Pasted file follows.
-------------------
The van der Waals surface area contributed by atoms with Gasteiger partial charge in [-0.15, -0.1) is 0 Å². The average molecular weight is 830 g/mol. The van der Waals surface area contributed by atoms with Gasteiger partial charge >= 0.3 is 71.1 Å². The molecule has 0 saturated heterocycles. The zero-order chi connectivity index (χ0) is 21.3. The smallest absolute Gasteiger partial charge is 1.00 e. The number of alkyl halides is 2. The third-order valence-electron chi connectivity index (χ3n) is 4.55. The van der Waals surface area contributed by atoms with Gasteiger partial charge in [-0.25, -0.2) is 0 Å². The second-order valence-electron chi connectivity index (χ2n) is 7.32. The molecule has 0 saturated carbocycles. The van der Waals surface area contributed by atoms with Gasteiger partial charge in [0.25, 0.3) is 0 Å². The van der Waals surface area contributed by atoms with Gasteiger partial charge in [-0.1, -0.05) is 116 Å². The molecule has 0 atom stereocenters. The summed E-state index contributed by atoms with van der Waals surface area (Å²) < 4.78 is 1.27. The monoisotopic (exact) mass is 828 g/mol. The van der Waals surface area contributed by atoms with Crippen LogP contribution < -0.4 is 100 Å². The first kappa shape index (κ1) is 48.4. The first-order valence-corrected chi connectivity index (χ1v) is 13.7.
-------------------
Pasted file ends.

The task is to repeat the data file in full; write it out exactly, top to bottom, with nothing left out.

The van der Waals surface area contributed by atoms with Gasteiger partial charge in [-0.15, -0.1) is 0 Å². The average molecular weight is 830 g/mol. The van der Waals surface area contributed by atoms with Gasteiger partial charge >= 0.3 is 71.1 Å². The molecule has 0 saturated heterocycles. The zero-order chi connectivity index (χ0) is 21.3. The smallest absolute Gasteiger partial charge is 1.00 e. The number of alkyl halides is 2. The third-order valence-electron chi connectivity index (χ3n) is 4.55. The van der Waals surface area contributed by atoms with Gasteiger partial charge in [-0.25, -0.2) is 0 Å². The second-order valence-electron chi connectivity index (χ2n) is 7.32. The molecule has 0 saturated carbocycles. The van der Waals surface area contributed by atoms with Gasteiger partial charge in [0.25, 0.3) is 0 Å². The van der Waals surface area contributed by atoms with Gasteiger partial charge in [-0.1, -0.05) is 116 Å². The molecule has 0 atom stereocenters. The summed E-state index contributed by atoms with van der Waals surface area (Å²) < 4.78 is 1.27. The monoisotopic (exact) mass is 828 g/mol. The van der Waals surface area contributed by atoms with Crippen LogP contribution < -0.4 is 100 Å². The first kappa shape index (κ1) is 48.4. The first-order valence-corrected chi connectivity index (χ1v) is 13.7.